How Three Entrepreneurs Learned Valuable Lessons in the Early Days of Launching Successful Franchise Concepts
Almost all pathways to success in businesses are littered with early mistakes and missteps. The most successful entrepreneurs are those who embrace those areas of rocky terrain and chart an improved course as a result.
Specifically in franchising, with a variety of unique factors impacting the fate of new entrepreneurs working to launch and expand a concept, it’s imperative to turn early negative moments into positive learning experiences for future growth.
While learning from one’s own mistakes is key, taking the time to learn from the mistakes of others’ is just as important – which is why 1851 spoke with three successful heads of franchise brands from three very different segments of the industry to hear the lessons learned early on in their brands’ history.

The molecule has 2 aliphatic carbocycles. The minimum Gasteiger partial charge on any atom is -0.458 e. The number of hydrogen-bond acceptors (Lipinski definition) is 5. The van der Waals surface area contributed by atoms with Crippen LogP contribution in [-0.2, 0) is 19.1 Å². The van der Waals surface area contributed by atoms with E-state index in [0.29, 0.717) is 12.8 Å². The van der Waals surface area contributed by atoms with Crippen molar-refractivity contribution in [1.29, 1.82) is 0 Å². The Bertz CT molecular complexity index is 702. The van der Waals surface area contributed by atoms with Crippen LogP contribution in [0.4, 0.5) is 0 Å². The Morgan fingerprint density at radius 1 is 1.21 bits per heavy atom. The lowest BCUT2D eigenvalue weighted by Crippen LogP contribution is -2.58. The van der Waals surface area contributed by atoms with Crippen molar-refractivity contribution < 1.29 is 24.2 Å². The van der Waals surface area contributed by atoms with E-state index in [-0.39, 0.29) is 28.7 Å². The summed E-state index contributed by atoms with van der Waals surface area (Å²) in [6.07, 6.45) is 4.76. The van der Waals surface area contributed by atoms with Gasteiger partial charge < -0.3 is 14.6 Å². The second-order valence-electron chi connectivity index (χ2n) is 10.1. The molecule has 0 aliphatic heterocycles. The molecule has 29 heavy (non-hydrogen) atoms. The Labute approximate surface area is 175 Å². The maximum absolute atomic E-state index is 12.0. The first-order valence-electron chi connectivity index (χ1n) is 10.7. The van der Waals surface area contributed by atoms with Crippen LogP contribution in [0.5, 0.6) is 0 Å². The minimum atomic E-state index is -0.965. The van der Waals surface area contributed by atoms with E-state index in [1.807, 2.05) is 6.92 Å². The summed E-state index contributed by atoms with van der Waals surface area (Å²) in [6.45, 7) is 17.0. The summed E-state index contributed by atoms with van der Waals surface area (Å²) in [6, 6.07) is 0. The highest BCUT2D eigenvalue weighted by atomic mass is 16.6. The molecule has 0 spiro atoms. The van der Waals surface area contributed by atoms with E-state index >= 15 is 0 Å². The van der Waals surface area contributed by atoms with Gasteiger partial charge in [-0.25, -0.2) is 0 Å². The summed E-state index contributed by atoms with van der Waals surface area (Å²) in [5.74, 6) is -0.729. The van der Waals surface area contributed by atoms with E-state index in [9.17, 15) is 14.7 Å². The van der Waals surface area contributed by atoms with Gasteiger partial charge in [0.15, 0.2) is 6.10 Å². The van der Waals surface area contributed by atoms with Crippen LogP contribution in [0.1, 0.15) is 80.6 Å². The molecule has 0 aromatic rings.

ARCpoint Labs CEO Felix Mirando
Lesson Learned: Invest the Right Amount in Launching Your Concept
ARCpoint Labs has become a powerhouse in the drug and alcohol testing segment of the franchise industry. However, a little over ten years ago when Felix Mirando decided to franchise the concept, a recipe for success simply did not exist.
“We were the first to franchise in the drug and alcohol testing business, so there was no blueprint in place for what a concept should look like in this segment,” Mirando said. “In the early stages of a franchise concept’s lifeline, you rely heavily on franchise sales. Looking back, we should have invested more into that department.”